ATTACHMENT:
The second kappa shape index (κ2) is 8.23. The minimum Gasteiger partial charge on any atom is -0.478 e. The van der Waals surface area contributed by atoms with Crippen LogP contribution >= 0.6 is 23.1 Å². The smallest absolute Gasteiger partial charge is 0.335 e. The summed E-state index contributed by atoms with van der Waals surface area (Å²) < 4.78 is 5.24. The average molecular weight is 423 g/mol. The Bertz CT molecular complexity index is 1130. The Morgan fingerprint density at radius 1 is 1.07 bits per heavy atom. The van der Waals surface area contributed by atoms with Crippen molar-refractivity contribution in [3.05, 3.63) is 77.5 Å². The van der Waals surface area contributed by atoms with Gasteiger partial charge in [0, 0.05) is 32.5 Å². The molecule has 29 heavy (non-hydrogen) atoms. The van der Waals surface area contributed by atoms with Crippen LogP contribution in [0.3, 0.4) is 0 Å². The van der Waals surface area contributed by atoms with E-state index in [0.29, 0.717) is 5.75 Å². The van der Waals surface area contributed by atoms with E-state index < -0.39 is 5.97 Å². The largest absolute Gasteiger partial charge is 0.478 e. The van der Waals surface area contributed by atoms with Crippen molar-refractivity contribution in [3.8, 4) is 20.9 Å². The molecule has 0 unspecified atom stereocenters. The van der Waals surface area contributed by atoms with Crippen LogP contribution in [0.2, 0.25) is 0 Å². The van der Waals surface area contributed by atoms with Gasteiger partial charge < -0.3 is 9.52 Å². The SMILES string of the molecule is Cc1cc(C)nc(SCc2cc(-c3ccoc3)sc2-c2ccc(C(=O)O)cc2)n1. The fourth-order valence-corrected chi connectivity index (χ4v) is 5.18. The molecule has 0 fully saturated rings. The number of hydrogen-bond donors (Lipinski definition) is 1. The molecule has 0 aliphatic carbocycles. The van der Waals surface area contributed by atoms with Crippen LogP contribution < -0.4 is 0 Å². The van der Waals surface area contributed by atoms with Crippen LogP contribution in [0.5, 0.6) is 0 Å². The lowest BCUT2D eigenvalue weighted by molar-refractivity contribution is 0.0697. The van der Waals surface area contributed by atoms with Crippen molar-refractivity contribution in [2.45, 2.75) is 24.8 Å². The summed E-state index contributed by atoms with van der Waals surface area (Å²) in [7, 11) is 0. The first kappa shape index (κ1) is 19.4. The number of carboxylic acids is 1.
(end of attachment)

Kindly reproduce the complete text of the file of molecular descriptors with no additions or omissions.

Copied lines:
The second kappa shape index (κ2) is 8.23. The minimum Gasteiger partial charge on any atom is -0.478 e. The van der Waals surface area contributed by atoms with Crippen LogP contribution >= 0.6 is 23.1 Å². The smallest absolute Gasteiger partial charge is 0.335 e. The summed E-state index contributed by atoms with van der Waals surface area (Å²) < 4.78 is 5.24. The average molecular weight is 423 g/mol. The Bertz CT molecular complexity index is 1130. The Morgan fingerprint density at radius 1 is 1.07 bits per heavy atom. The van der Waals surface area contributed by atoms with Crippen molar-refractivity contribution in [3.05, 3.63) is 77.5 Å². The van der Waals surface area contributed by atoms with Gasteiger partial charge in [0, 0.05) is 32.5 Å². The molecule has 29 heavy (non-hydrogen) atoms. The van der Waals surface area contributed by atoms with Crippen LogP contribution in [0.3, 0.4) is 0 Å². The van der Waals surface area contributed by atoms with E-state index in [0.29, 0.717) is 5.75 Å². The van der Waals surface area contributed by atoms with E-state index < -0.39 is 5.97 Å². The largest absolute Gasteiger partial charge is 0.478 e. The van der Waals surface area contributed by atoms with Crippen molar-refractivity contribution in [3.8, 4) is 20.9 Å². The molecule has 0 unspecified atom stereocenters. The van der Waals surface area contributed by atoms with Crippen LogP contribution in [0.2, 0.25) is 0 Å². The van der Waals surface area contributed by atoms with Gasteiger partial charge < -0.3 is 9.52 Å². The SMILES string of the molecule is Cc1cc(C)nc(SCc2cc(-c3ccoc3)sc2-c2ccc(C(=O)O)cc2)n1. The fourth-order valence-corrected chi connectivity index (χ4v) is 5.18. The molecule has 0 fully saturated rings. The number of hydrogen-bond donors (Lipinski definition) is 1. The molecule has 0 aliphatic carbocycles. The van der Waals surface area contributed by atoms with Crippen LogP contribution < -0.4 is 0 Å². The van der Waals surface area contributed by atoms with Crippen LogP contribution in [0.5, 0.6) is 0 Å². The lowest BCUT2D eigenvalue weighted by molar-refractivity contribution is 0.0697. The van der Waals surface area contributed by atoms with Crippen molar-refractivity contribution in [2.45, 2.75) is 24.8 Å². The summed E-state index contributed by atoms with van der Waals surface area (Å²) in [7, 11) is 0. The first kappa shape index (κ1) is 19.4. The number of carboxylic acids is 1.